The first year of marriage for my wife and me was the most difficult. We moved to a new city in a new state. We started new jobs. We changed schools. We switched churches. Everything in our lives was new. On top of that, we lived on next to nothing. Both seminary students, we worked side jobs to pay our bills.
As tough as our new life of changes and financial stress was, we had a much bigger problem that made our lives difficult: We had no idea how to communicate with one another.
I can distinctly remember one day in the car when our lack of communication skills made for a painful experience:
My wife: "You need to turn here, babe."
Me: "You sure? Because I thought we were supposed to go straight."
My wife: "Nope. I thought this through. You need to turn."
Me: "Let's just see where straight takes us."
My wife: "It'll take us 'lost.' Turn."
Me: "I'm driving, so I'm going straight."
My wife: "Then you're going the wrong way."
Me: "I just want to see if this is the right way."
My wife: (mumbles under her breath)
Me: "Who has the keys right now? Me? Good. Next time, when you have them, you can turn."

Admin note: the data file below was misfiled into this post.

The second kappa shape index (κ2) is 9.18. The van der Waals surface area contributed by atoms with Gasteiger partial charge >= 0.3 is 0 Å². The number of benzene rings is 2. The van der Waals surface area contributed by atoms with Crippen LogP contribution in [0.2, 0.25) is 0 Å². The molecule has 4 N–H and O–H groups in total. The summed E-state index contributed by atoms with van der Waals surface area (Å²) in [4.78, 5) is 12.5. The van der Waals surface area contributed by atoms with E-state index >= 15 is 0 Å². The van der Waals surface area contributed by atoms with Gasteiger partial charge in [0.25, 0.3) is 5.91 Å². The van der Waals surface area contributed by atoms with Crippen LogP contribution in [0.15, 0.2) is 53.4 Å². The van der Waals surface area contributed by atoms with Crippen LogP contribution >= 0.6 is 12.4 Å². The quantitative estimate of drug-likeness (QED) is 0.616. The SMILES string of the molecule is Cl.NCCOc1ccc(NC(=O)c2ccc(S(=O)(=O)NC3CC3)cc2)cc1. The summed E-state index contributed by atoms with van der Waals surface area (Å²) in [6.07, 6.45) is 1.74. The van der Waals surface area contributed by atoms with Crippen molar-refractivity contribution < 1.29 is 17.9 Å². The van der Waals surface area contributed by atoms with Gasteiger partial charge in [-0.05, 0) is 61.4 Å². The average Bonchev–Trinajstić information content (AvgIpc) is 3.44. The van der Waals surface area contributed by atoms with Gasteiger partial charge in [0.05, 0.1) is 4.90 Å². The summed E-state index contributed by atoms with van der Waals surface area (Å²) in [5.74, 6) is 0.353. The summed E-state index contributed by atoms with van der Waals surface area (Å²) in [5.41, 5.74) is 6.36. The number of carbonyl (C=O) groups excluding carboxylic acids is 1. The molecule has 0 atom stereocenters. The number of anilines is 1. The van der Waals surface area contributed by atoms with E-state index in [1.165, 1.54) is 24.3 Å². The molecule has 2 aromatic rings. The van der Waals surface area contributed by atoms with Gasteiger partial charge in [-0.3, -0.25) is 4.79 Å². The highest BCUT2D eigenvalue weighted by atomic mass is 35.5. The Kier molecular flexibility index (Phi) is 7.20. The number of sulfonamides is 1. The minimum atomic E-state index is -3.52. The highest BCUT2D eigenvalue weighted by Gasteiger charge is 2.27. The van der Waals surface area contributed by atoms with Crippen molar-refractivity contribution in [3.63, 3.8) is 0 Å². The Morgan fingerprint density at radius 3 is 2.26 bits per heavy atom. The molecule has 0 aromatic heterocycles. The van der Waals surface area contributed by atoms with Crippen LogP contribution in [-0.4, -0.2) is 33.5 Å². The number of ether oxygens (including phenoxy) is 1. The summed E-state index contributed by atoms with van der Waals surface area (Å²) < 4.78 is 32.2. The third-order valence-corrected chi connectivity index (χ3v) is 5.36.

We had to learn to communicate. It simply wasn't coming naturally.
Why did we have to learn? Because we were married, we loved each other, and we knew that if we weren't actively headed in the same direction, we were headed in opposite directions. Even passive, nonexistent communication moves you somewhere.
Communication, or lack thereof, is never neutral when you are dealing with people. The question is whether you're headed in parallel directions, or beginning to veer off course from one another. An ever-so-slight move off course can have a huge impact down the road.
This is true for small groups, too. In effect, small groups are churches within a church, which means that a local congregation is a combination of multiple small groups, or multiple churches, coming together to worship. It's a beautiful thing. All those groups are filled with people, and how we communicate with them will determine the trajectory of the groups.
There's a danger in not communicating well to small groups. Without oversight and leadership, small groups become unhealthy pockets of church life. It's far too easy to get disconnected. They're meeting somewhere private, and they're led by lay leaders. They're talking about tough issues, and there isn't a guide to handle every situation that comes up. Without a coach checking in regularly with the group leader, a group can get really weird, really quickly.